Blizzard, new peregrine falcon, is a fighter
As the fluffy baby peregrine falcon was held aloft "Lion King"-style, it was easy to imagine every heart in Mayo Clinic’s Gonda Building auditorium melting. It was that darn cute.
What Blizzard, the newly named baby chick, was thinking was less clear, but judging from its continuous squawking, self-expression was not going to be a problem.
Just moments before, Blizzard had been taken for the first time from its nest box atop the Mayo Building while its protective parents swooped and dived overhead. The peregrine parents, Hattie and Orton, were understandably worried, but they needn’t have been. The humans only wanted what was best for the bird.
It was "banding day" at Mayo Clinic, a nearly annual feature of the clinic’s peregrine falcon program.
As the crowd inside the auditorium looked on, Jackie Fallon, vice chairwoman of operations of the Midwest Peregrine Society, banded the bird’s legs. The bands help biologists study the bird’s migratory patterns and life cycles. Logan Allison, 12, of Waterloo, Iowa, drew a piece of paper to give Blizzard her name. The bird was soon restored to its nest.
Fifty years ago, peregrine falcons were an endangered species, a bird population decimated by pesticides and poisons such as DDT. Their soaring silhouettes no longer existed east of the Mississippi. Today, they are a fully recovered species, thanks to programs like the one at Mayo Clinic whose rooftop nests have produced nearly 60 chicks over the last three decades.
"Peregrines have made a tremendous comeback since the 1960s," Fallon said. "There is no other species that has bounced back to that degree in such a short time period."
The name Blizzard seemed appropriate. It suggested a survivor’s instinct for braving harsh weather conditions. Though four eggs were laid, Blizzard was the only one to hatch and survive. Fallon also attributed the chick’s survival to her mom, Hattie, who huddled over her eggs to protect them from snowstorms and lashing rains.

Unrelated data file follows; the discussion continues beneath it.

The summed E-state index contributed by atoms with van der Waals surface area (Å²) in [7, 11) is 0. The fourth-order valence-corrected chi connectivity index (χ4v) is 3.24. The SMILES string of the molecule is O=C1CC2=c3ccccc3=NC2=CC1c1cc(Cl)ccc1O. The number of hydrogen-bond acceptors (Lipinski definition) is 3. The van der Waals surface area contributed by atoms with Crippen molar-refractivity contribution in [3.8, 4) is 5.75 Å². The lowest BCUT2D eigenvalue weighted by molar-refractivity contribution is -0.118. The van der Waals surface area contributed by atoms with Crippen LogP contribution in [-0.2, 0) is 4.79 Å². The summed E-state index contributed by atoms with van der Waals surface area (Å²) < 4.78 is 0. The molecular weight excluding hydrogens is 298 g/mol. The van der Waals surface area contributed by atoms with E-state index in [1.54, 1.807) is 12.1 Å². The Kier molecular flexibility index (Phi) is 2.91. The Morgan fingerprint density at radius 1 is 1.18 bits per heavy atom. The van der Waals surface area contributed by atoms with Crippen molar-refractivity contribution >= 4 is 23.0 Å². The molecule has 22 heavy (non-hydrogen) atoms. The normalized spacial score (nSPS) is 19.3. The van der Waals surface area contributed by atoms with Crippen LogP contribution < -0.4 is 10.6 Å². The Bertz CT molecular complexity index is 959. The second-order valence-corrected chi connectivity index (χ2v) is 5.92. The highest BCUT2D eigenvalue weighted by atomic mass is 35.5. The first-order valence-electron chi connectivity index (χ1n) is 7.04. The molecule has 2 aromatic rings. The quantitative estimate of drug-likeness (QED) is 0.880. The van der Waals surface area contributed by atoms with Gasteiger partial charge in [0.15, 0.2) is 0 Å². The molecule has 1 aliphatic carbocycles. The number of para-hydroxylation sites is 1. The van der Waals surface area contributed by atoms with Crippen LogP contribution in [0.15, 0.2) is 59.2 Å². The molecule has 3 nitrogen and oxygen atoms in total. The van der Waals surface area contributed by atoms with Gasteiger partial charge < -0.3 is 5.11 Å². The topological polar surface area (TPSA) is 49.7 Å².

"This chick is definitely a survivor," Fallon said. "I’ve never watched the camera as much as I have this year. We had such horrific blizzard conditions. Her mom did such a good job keeping that chick warm."
A hopeful outcome was all the more desired, given that all four chicks hatched last year died after ingesting food believed to be tainted with poison. Peregrine falcons are a bird-eating species, and it is believed that the chicks may have been fed prey by their parents that consumed some poison beforehand.
As the fastest birds on the planet, peregrine falcons are capable of reaching speeds in excess of 200 miles per hour. They can appear as a dot in the sky and be on top of you within seconds, said Thomas Behrens, Mayo’s unit head of facilities operations, who has known the experience.
They are also territorial. Hattie and Orton have nested three straight years atop Mayo’s Gonda Building, but both spent the spring fending off intruders. Hattie fought off six different female falcons, Fallon said, and in the process, suffered a puncture wound to her eye and a scar to the side of her face.
Blizzard benefited from this fierce protectiveness — and also from being the lone surviving chick. With one mouth to feed instead of four, the chick was the object of two doting parents who made sure she was "well-fed," Fallon said.
Peregrine falcons are banded at three weeks, because they don’t know yet how to defend themselves with their beak and feet. But they learn fast.
Three weeks from now, the bird will take her maiden flight, a "dicey" time in a bird’s life. Fallon compares the moment to a novice driver being told by a driving instructor to step on the gas and drive at 200 miles per hour. Baby peregrines have been known to flutter to the ground and land in garden areas and on Second Street.
"That flight is very treacherous," Fallon said.
By August, if everything goes well, the training wheels will come off, and Blizzard will be off in search of a territory of her own. And if she does survive, credit will have to go to her parents.
"That’s the only reason these chicks survive," Fallon said. "If you don’t have adults that are protective, those babies are not going to make it."